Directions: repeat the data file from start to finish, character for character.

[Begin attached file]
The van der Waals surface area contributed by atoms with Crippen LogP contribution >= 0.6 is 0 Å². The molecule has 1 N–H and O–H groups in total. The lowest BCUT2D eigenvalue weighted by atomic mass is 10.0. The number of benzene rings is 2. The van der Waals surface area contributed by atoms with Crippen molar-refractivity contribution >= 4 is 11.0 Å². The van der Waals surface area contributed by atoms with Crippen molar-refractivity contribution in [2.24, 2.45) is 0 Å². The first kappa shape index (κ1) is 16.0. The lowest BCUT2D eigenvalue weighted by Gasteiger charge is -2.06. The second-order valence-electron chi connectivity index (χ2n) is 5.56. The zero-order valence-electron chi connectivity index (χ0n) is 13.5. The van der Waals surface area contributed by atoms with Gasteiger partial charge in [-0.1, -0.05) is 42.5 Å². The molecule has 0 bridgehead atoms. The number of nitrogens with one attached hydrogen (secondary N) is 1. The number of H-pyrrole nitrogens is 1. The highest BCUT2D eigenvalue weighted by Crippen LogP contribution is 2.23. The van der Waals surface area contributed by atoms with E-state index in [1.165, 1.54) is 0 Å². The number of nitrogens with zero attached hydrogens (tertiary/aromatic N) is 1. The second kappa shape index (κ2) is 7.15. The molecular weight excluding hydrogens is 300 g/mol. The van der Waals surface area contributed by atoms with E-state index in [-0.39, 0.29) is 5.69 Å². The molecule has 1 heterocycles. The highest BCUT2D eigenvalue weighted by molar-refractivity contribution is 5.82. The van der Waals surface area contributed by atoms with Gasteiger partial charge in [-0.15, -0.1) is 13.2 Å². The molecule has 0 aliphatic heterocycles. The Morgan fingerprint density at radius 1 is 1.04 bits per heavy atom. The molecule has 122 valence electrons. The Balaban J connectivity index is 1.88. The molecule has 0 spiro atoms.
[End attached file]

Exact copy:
The van der Waals surface area contributed by atoms with Crippen LogP contribution >= 0.6 is 0 Å². The molecule has 1 N–H and O–H groups in total. The lowest BCUT2D eigenvalue weighted by atomic mass is 10.0. The number of benzene rings is 2. The van der Waals surface area contributed by atoms with Crippen molar-refractivity contribution >= 4 is 11.0 Å². The van der Waals surface area contributed by atoms with Crippen molar-refractivity contribution in [2.24, 2.45) is 0 Å². The first kappa shape index (κ1) is 16.0. The lowest BCUT2D eigenvalue weighted by Gasteiger charge is -2.06. The second-order valence-electron chi connectivity index (χ2n) is 5.56. The zero-order valence-electron chi connectivity index (χ0n) is 13.5. The van der Waals surface area contributed by atoms with Gasteiger partial charge in [-0.1, -0.05) is 42.5 Å². The molecule has 0 bridgehead atoms. The number of nitrogens with one attached hydrogen (secondary N) is 1. The number of H-pyrrole nitrogens is 1. The highest BCUT2D eigenvalue weighted by Crippen LogP contribution is 2.23. The van der Waals surface area contributed by atoms with E-state index in [1.165, 1.54) is 0 Å². The number of nitrogens with zero attached hydrogens (tertiary/aromatic N) is 1. The second kappa shape index (κ2) is 7.15. The molecular weight excluding hydrogens is 300 g/mol. The van der Waals surface area contributed by atoms with E-state index in [-0.39, 0.29) is 5.69 Å². The molecule has 1 heterocycles. The highest BCUT2D eigenvalue weighted by molar-refractivity contribution is 5.82. The van der Waals surface area contributed by atoms with Gasteiger partial charge in [-0.15, -0.1) is 13.2 Å². The molecule has 0 aliphatic heterocycles. The Morgan fingerprint density at radius 1 is 1.04 bits per heavy atom. The molecule has 122 valence electrons. The Balaban J connectivity index is 1.88. The molecule has 0 spiro atoms.